Scared Sick

It’s a sad fact of life that not all children are born into families who are well-equipped to raise them. Children as young as newborns can experience direct and indirect abuse, trauma, and neglect. Hardly a day goes by that the nightly news doesn’t air another story of a child hurt by those most meant to care for him or her.

The abuses do not only leave physical scars and reminders, but can greatly affect a person’s overall health later in life. These events are commonly referred to in the childhood development field as ACEs—Adverse Childhood Experiences. While abuse has long been associated with mental and emotional health difficulties, more recently, studies have proven that the more ACEs a person experiences during childhood, the more significant the increased risk for physical diseases such as diabetes, obesity, certain cancers, heart disease, and strokes. Through these ACE studies, it has been found that trauma can have a drastic effect on stress hormones, often lingering in the body and interfering with inflammation, the immune system, and emotional development.

The study that discovered the link between childhood trauma and overall life health began in 1995 in California. More than 17,000 patients were surveyed about their own childhood experiences, both positive and negative. Of those surveyed, the study found that 28% of respondents suffered some form of physical abuse in their childhood, and 21% had experienced sexual abuse. The study also included general health and medical history data, and found that as the number of ACEs increased, the risk of poor health increased as well. The study is ongoing today, tracking the mortality rate of those with a high number of ACEs, and has already discovered that people with six or more die an average of twenty years sooner than their non-abused peers.


What is an ACE?

In the 1995 study, the trauma experiences were divided into three categories: Abuse, which includes sexual, physical, and emotional types; neglect, both emotional and physical; and household dysfunction, which can include substance abuse, divorce, witnessing abuse, living with someone who has mental illness, or a parental figure who is incarcerated. With these categories, the study was able to identify different relationships between types of trauma and future illnesses. Twenty-two states and Washington, D.C. have done their own ACE surveys, with similar results. They were also able to see a link between the increased number of ACEs a person has to the likelihood of their being under- or unemployed or divorced, and having poor academic achievement. There are new ACE studies currently being conducted about  the effects of school and community trauma, such as bullying.


How can we prevent ACEs?

Working together as a community, we can help prevent children from suffering through trauma and dealing with its lifelong effects. First, we should acknowledge the link between childhood trauma and adult health disorders. One’s overall health is affected by a myriad of factors, most of which are beyond our control (such as genetics). Trauma, however, is one factor which we do have the possibility to control.

Prevention exercises, such as parenting and teacher-training courses and home visits for at-risk families, are great ways to find and stop situations where a child may be in danger. Doctors, especially pediatricians, are also trained to address any ACEs during routine appointments. They often assess the caregivers’ ACE score as well, as it is important to see what kind of trauma they themselves have gone through before becoming a parent. Professionals are often trained to spot weaknesses in parent and child development, and to provide resources to help correct the problem before it can cause trauma to the family.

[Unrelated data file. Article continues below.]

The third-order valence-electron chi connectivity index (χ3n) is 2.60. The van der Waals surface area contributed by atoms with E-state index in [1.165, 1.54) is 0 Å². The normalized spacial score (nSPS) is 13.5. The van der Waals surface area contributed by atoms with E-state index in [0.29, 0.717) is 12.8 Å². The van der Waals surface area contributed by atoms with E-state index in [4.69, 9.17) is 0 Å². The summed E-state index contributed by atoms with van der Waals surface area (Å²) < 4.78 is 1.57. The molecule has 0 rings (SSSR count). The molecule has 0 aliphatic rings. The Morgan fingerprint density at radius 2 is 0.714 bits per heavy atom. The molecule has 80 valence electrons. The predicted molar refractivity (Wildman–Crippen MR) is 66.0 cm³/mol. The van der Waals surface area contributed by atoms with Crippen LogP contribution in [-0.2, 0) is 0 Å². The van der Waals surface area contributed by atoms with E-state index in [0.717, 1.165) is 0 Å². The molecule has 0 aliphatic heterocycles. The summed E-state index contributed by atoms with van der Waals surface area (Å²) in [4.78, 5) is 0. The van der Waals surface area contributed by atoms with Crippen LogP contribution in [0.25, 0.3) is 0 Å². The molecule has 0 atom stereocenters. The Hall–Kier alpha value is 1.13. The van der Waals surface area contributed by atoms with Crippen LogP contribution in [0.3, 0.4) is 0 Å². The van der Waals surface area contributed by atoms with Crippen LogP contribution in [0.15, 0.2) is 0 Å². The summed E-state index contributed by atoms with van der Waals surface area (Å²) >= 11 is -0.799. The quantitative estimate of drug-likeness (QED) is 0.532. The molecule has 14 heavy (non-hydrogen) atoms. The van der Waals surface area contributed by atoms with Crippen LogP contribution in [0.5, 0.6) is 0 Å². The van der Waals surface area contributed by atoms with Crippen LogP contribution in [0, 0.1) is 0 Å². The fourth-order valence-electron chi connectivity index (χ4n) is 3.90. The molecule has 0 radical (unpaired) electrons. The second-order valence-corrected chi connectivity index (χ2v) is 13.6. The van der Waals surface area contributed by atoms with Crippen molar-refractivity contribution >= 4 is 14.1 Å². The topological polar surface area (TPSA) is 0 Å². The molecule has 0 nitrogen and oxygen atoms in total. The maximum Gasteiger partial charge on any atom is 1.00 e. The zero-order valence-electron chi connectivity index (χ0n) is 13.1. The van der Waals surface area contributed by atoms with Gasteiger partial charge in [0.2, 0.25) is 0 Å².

The largest prevention measure suggested by childhood development experts and social service workers is to create a community. We’ve heard it takes a village to raise a child, and we know that it is true! Too often, families can become isolated from one another, either on purpose or unintentionally, as they try to get by in their day-to-day lives. You can become more involved with friends, family, neighbors, churches, and community centers. This close-knit involvement can provide relief for stressed caregivers, give support to families struggling, rehabilitation to those who need it, and safe places for children to go if they are indeed being abused.


ACEs and Your Health

Abuse, neglect, and dysfunctions are troubling topics to discuss, even with our closest friends and family. Sometimes these experiences are hard for us to even admit to ourselves. In the past, our culture pressured us to push our trauma into the backs of our minds and just move along with life. We’ve seen the impact caused by the refusal to discuss painful and scary things due to stigma most commonly in our military veterans. Just recently, have we turned the tides in psychological healthcare to begin to understand the rippling effects of PTSD. Experts now agree that discussing trauma, understanding how it has changed you, and if necessary, receiving therapies to be able to come to terms with the change, is a better way to lead to a more successful and fulfilling life.

It’s clear that dysfunction in childhood can follow individuals throughout their lives. It does not have to define their personality, nor dictate or predict their health in the future. As we develop our community relationships, knowing the long-lasting effects of these experiences is just one tool for us to help mold the next generation.



There are many online communities and educational resources for those who wish to know more about ACEs, their effect on health, and prevention suggestions.

Children’s Bureau of the US Department of Health and Human Services

The CDC, which includes information and data from the 1995 California study

The Virginia Department of Social Services